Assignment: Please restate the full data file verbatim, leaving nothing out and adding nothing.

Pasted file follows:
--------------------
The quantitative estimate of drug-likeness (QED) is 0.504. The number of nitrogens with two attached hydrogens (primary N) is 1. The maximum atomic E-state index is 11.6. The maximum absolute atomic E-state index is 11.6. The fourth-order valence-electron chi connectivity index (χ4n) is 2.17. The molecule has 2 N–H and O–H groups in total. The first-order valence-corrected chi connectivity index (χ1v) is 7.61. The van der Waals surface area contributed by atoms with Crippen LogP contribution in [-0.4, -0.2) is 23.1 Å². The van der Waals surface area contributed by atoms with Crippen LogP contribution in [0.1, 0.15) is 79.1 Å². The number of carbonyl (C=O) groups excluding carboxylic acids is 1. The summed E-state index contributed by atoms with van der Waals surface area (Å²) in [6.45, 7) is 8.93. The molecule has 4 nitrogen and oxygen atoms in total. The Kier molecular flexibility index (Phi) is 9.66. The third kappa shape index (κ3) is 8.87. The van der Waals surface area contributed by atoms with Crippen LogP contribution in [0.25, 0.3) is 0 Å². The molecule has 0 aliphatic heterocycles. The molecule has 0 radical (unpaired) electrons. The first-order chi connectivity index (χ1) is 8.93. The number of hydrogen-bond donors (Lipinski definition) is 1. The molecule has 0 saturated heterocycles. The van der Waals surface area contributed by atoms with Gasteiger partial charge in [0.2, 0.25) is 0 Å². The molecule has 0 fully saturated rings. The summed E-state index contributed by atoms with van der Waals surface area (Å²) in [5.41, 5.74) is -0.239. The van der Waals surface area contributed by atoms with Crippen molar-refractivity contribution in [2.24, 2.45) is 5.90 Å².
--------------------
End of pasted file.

The quantitative estimate of drug-likeness (QED) is 0.504. The number of nitrogens with two attached hydrogens (primary N) is 1. The maximum atomic E-state index is 11.6. The maximum absolute atomic E-state index is 11.6. The fourth-order valence-electron chi connectivity index (χ4n) is 2.17. The molecule has 2 N–H and O–H groups in total. The first-order valence-corrected chi connectivity index (χ1v) is 7.61. The van der Waals surface area contributed by atoms with Crippen LogP contribution in [-0.4, -0.2) is 23.1 Å². The van der Waals surface area contributed by atoms with Crippen LogP contribution in [0.1, 0.15) is 79.1 Å². The number of carbonyl (C=O) groups excluding carboxylic acids is 1. The summed E-state index contributed by atoms with van der Waals surface area (Å²) in [6.45, 7) is 8.93. The molecule has 4 nitrogen and oxygen atoms in total. The Kier molecular flexibility index (Phi) is 9.66. The third kappa shape index (κ3) is 8.87. The van der Waals surface area contributed by atoms with Crippen LogP contribution in [0.25, 0.3) is 0 Å². The molecule has 0 aliphatic heterocycles. The molecule has 0 radical (unpaired) electrons. The first-order chi connectivity index (χ1) is 8.93. The number of hydrogen-bond donors (Lipinski definition) is 1. The molecule has 0 saturated heterocycles. The van der Waals surface area contributed by atoms with Gasteiger partial charge in [0.2, 0.25) is 0 Å². The molecule has 0 fully saturated rings. The summed E-state index contributed by atoms with van der Waals surface area (Å²) in [5.41, 5.74) is -0.239. The van der Waals surface area contributed by atoms with Crippen molar-refractivity contribution in [2.24, 2.45) is 5.90 Å².